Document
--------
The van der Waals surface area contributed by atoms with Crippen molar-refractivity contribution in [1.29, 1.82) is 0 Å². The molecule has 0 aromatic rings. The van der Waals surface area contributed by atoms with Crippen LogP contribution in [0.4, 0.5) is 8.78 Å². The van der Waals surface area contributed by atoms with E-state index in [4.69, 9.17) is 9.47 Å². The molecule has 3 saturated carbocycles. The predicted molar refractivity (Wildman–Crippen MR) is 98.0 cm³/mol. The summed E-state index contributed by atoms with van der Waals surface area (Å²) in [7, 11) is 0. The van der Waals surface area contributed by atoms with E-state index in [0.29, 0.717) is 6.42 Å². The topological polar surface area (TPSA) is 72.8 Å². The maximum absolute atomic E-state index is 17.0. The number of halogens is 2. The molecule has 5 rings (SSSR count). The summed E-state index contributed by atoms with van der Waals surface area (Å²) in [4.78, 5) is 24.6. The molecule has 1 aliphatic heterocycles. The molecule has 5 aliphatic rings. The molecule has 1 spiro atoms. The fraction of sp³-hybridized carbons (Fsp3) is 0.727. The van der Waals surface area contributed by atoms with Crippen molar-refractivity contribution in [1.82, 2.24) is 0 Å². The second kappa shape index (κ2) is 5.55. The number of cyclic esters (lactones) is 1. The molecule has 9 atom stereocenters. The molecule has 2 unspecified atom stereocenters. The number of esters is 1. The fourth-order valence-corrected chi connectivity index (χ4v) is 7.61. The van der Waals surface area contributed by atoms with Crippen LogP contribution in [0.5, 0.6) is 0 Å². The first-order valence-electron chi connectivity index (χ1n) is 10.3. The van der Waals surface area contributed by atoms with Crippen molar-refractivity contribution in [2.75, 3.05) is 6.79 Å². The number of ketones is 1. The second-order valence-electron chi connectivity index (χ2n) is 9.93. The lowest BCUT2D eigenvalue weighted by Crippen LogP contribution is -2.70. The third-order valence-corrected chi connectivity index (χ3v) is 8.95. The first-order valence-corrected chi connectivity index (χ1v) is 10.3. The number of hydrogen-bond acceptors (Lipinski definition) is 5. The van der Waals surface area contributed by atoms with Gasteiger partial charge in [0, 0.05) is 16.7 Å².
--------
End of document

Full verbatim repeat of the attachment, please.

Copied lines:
The van der Waals surface area contributed by atoms with Crippen molar-refractivity contribution in [1.29, 1.82) is 0 Å². The molecule has 0 aromatic rings. The van der Waals surface area contributed by atoms with Crippen LogP contribution in [0.4, 0.5) is 8.78 Å². The van der Waals surface area contributed by atoms with E-state index in [4.69, 9.17) is 9.47 Å². The molecule has 3 saturated carbocycles. The predicted molar refractivity (Wildman–Crippen MR) is 98.0 cm³/mol. The summed E-state index contributed by atoms with van der Waals surface area (Å²) in [7, 11) is 0. The van der Waals surface area contributed by atoms with E-state index in [0.29, 0.717) is 6.42 Å². The topological polar surface area (TPSA) is 72.8 Å². The maximum absolute atomic E-state index is 17.0. The number of halogens is 2. The molecule has 5 rings (SSSR count). The summed E-state index contributed by atoms with van der Waals surface area (Å²) in [4.78, 5) is 24.6. The molecule has 1 aliphatic heterocycles. The molecule has 5 aliphatic rings. The molecule has 1 spiro atoms. The fraction of sp³-hybridized carbons (Fsp3) is 0.727. The van der Waals surface area contributed by atoms with Crippen molar-refractivity contribution in [1.82, 2.24) is 0 Å². The second kappa shape index (κ2) is 5.55. The number of cyclic esters (lactones) is 1. The molecule has 9 atom stereocenters. The molecule has 2 unspecified atom stereocenters. The number of esters is 1. The fourth-order valence-corrected chi connectivity index (χ4v) is 7.61. The van der Waals surface area contributed by atoms with Crippen LogP contribution in [0.5, 0.6) is 0 Å². The first-order valence-electron chi connectivity index (χ1n) is 10.3. The van der Waals surface area contributed by atoms with Crippen molar-refractivity contribution in [2.75, 3.05) is 6.79 Å². The number of ketones is 1. The second-order valence-electron chi connectivity index (χ2n) is 9.93. The lowest BCUT2D eigenvalue weighted by Crippen LogP contribution is -2.70. The third-order valence-corrected chi connectivity index (χ3v) is 8.95. The first-order valence-corrected chi connectivity index (χ1v) is 10.3. The number of hydrogen-bond acceptors (Lipinski definition) is 5. The van der Waals surface area contributed by atoms with Gasteiger partial charge in [0, 0.05) is 16.7 Å².